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In: Religion Topics

Submitted By hunkjay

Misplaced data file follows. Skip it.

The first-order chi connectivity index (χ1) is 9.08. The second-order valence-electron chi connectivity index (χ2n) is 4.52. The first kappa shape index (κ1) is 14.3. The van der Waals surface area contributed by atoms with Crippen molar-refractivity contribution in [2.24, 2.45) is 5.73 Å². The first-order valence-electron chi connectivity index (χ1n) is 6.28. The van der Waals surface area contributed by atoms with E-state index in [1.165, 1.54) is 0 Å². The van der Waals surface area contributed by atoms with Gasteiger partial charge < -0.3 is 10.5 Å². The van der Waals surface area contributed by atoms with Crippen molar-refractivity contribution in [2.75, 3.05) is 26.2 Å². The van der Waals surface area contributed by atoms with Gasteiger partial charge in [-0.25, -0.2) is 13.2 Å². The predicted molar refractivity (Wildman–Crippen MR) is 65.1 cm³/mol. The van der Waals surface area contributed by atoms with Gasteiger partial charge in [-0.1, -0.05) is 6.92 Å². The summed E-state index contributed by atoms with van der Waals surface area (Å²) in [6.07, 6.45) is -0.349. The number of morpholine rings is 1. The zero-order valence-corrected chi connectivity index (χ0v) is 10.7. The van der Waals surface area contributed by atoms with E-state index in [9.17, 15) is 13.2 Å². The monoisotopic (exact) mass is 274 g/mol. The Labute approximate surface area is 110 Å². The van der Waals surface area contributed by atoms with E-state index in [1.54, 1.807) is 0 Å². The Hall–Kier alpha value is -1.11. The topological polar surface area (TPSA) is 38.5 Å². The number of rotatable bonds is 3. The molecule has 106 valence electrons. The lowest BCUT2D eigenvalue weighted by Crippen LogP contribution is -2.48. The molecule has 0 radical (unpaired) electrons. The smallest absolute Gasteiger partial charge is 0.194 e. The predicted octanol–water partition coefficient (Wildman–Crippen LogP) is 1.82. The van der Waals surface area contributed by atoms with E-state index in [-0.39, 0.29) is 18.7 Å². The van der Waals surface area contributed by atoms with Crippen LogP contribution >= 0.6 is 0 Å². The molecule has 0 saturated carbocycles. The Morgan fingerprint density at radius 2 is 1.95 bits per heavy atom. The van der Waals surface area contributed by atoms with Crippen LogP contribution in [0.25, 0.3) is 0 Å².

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The term orthopraxy comes from the Greek for “correct action/activity” and is used to emphasize the correct conduct/activity, particularly with regards to religious activity. This is contrasted with the idea of orthodoxy, which is about having the correct sort of belief [1]. Judaism historically has placed more emphasis on orthopraxy than on orthodoxy. Jews believe that believing in one God does not make them a good Jew; instead, believing in one God and following the law set forth by God is what makes them good Jews. Jewish law is known as Halakah. Halakah is a term derived from the Hebrew word Halakh “to walk.” Halakah is the legal system which points out the way of life for the Jewish people, following the statement, “enjoin upon the laws and the teachings, and make known to them the way they are to go and the practices they are to follow” (EX 18:20)[2]. Halakah is one of the important ground for Jews for the strict adherence of religious laws. Orthodox Judaism basically accepts Halakhah as an unchanging corpus of law [3]. Minor differences of interpretation are tolerated in accordance with the historical customs that have evolved in local communities. Noteworthy are Ashkenazic and Sephardic customs that inadvertently perpetuate Jewish ethnicity. Conservative Judaism is more flexible in introducing religious change, while the reform and reconstructive Judaism reject Halakhah as a mandatory system dictating contemporary behavior. Not a majority of Jews in the world adheres strictly to Jewish laws, with Israel having a high percentage of followers of Jewish Laws. For instance, the sectors of Judaism which consider Halakah as a mandatory system, they does not accept intermarriages, and the sectors which rejects Halakah accepts intermarriages – Note: some of the sectors who does not follow Halakah still does not accept intermarriage but their reason is based upon…...

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